Dylan At Newport - Exclusive Interview
The Oscar-winning director [b]MURRAY LERNER[/b] talks to UNCUT about [b]The Other Side Of The Mirror[/b], his brilliant concert movie of Bob Dylan at the Newport Folk Festival, 1963 – 1965.
[b]NH:Was Dylan a key performer at Newport in ’63?[/b]
I don’t think he was, no. [b]Pete Seeger[/b] was, and [b]Joan Baez[/b]. She was on the cover of Time magazine. And she brought Dylan to the festival. In ’64, as she said, they were the King and Queen of Newport. He walked the streets with a bull-whip, with her beside him.
[b]Looking at the film now, how does he appear to you?[/b]
You see ease and a simple person in ’63. And in ’64 you see he feels safe enough, when he sings “It Ain’t Me Babe”, to not really care about the crowd. I don’t think even with “With God On Our Side” in ’64 that he really was with the crowd. It was just him, and Joan.
[b]When he comes on at the end in ’64, he gets a hero’s welcome…[/b]
Right. There was also something I don’t think he ever did in his life since that day. He said to the crowd, after “Chimes Of Freedom”, “Thank you. I love you.” He was happy. That was an unusual song, there was less realism than before. He might have wondered how accepted it might be.
[b]He played an electric set in 1965, which was met with a lot of resistance from the audience. What was the mood at the rehearsals like?[/b]
It felt to me like there was a little bit of uncertainty as to what was going to happen. It seems to me there was anxiety, in their joking around.
[b]What could you hear on stage, after he came on and played “Maggie’s Farm”?[/b]
I heard a combination of boos and applause. And some catcalls. And then when he came back and did the acoustic songs, they got with it again. He was nervous when he came back, there’s no question about it. That was sweat you can see rolling down his face. And on “Mr. Tambourine Man”, asking for a harmonica from the crowd - the fact that he forgot his harmonica…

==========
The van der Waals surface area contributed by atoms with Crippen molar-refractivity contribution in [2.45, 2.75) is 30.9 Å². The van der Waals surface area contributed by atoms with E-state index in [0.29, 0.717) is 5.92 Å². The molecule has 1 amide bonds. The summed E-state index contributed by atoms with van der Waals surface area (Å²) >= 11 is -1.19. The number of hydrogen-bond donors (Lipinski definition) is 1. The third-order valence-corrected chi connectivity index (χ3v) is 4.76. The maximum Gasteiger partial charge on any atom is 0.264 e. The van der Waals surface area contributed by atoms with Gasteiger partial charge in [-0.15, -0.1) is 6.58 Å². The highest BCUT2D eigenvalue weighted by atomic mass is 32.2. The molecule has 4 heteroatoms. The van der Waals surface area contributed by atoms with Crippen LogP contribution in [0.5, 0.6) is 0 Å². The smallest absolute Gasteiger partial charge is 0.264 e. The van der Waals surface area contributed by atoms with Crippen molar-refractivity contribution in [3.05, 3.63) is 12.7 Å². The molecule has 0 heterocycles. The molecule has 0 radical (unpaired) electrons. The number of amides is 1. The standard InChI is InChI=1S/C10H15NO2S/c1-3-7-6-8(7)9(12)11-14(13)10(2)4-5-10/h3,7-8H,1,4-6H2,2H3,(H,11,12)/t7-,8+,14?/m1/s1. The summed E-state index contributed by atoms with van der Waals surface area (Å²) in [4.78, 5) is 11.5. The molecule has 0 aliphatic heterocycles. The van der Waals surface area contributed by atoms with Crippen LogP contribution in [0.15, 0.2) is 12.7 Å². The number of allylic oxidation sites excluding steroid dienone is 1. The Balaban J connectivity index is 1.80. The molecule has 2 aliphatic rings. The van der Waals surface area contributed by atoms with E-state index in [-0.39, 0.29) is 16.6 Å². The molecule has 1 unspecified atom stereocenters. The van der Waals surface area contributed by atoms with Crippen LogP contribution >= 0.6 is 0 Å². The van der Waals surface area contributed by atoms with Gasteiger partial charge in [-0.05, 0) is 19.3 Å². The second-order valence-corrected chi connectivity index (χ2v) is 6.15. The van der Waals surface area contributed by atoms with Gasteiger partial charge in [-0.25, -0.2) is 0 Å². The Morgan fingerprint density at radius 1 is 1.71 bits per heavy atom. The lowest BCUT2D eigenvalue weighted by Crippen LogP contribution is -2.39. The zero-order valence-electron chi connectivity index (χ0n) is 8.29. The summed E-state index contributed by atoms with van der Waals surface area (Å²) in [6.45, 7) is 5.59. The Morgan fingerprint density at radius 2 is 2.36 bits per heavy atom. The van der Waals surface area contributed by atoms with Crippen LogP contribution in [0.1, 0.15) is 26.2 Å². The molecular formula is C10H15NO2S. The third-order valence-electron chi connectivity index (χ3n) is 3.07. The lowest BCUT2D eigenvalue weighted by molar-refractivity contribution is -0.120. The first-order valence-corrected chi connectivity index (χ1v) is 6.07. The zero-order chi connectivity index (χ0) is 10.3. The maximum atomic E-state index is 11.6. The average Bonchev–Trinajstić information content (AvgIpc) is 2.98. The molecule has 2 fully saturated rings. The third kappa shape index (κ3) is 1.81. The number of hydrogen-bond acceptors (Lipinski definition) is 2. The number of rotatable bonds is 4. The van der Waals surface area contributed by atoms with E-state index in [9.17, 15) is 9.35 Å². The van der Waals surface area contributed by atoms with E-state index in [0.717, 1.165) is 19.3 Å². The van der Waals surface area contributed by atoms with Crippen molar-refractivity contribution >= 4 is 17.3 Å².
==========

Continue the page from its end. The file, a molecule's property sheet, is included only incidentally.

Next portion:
[b]You can see his eyes swivelling in those close-ups…[/b]
Yeah. You don’t know what he ingested also before that, to keep him going. Then when he did “It’s All Over Now, Baby Blue” he was okay, I thought.
[b]Also saying goodbye to the whole thing…[/b]
That’s right, yeah.
[b]What does the film’s title refer to?[/b]
It’s the sense that he’s introduced as the mirror of his generation, but he isn’t. That’s why I put [b]Ronnie Gilbert[/b] of the Weavers introducing him - “You know him, he’s yours” - at the start. He really isn’t yours!
[b]Have you kept in touch with him?[/b]
It’s difficult to know him. And I felt better off not trying, because I wasn’t his type. Because I never took drugs.
[b]What did you feel, looking back at this footage?[/b]
I feel as if I’m still there! Whenever I watch it, I’m at the Newport Festival. Most times, I feel I’m watching something new. The songs are really so startling that I feel every time I’m hearing something new.
[b]How did you feel about Scorsese getting the credit for making this great film about Dylan, No Direction Home - when nearly all the key footage is by you and DA Pennebaker?[/b]
I was flattered that he used it, and that he put my name underneath the footage. And I was of course jealous of the fact that it was being used. My feelings were complicated. It got me this film to make, which was good…
[b]INTERVIEW: NICK HASTED[/b]
The Other Side Of The Mirror screens on BBC 4 on Sunday , October 14, 9.40pm, as part of the Dylan At Newport Night.